This past Monday, the Supreme Court put to bed the old adage that LGBTQ people had the right to get married on Sunday, but could be fired on Monday.
With the 6-3 ruling that LGBTQ workers were protected against employment discrimination, SCOTUS changed the face of the equality in America, not just in terms of employment but probably also in housing, education, pay equity, and government action.
It’s looking like queer people are now 100% equal in the eyes of the law.
The issue addressed in the ruling is whether or not the term sex in 1964’s Title VII includes sexual orientation and gender identity. The existing statute does not mention sexual orientation or gender identity, but in his opinion (conservative) Justice Neil Gorsuch said, “It is impossible to discriminate against a person for being homosexual or transgender without discriminating against that individual based on sex.”
This excerpt from his opinion is worth memorizing by every member of the LGBTQ community and our allies.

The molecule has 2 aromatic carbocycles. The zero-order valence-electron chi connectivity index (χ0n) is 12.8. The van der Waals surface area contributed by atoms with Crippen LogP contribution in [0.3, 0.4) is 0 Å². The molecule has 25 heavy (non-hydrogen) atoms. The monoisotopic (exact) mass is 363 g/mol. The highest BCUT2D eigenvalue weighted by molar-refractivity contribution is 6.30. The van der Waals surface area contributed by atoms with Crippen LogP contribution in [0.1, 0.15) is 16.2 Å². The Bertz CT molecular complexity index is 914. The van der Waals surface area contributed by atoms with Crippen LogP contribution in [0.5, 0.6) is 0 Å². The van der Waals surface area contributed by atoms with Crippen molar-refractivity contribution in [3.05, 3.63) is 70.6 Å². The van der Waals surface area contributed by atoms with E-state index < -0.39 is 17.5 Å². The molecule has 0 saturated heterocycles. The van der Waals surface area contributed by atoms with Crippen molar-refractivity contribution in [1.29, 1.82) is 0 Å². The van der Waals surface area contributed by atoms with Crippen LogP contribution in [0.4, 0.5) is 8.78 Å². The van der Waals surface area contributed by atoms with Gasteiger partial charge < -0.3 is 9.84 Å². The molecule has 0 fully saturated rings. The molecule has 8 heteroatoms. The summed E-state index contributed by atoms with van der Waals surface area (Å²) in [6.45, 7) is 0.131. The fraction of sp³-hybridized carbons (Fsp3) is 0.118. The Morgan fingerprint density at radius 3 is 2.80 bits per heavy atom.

“In Title VII, Congress outlawed discrimination in the workplace on the basis of race, color, religion, sex, or national origin. Today, we must decide whether an employer can fire someone simply for being homosexual or transgender.
The answer is clear. An employer who fires an individual for being homosexual or transgender fires that person for traits or actions it would not have questioned in members of a different sex.
Sex plays a necessary and undisguisable role in the decision, exactly what Title VII forbids.
Consider, for example, an employer with two employees, both of whom are attracted to men. The two individuals are, to the employer’s mind, materially identical in all respects, except that one is a man and the other a woman.
If the employer fires the male employee for no reason other than the fact he is attracted to men, the employer discriminates against him for traits or actions it tolerates in his female colleague.
Put differently, the employer intentionally singles out an employee to fire based in part on the employee’s sex, and the affected employee’s sex is a but-for cause of his discharge.
Or take an employer who fires a transgender person who was identified as a male at birth but who now identifies as a female. If the employer retains an otherwise identical employee who was identified as female at birth, the employer intentionally penalizes a person identified as male at birth for traits or actions that it tolerates in an employee identified as female at birth.
Again, the individual employee’s sex plays an unmistakable and impermissible role in the discharge decision.”
That about covers it.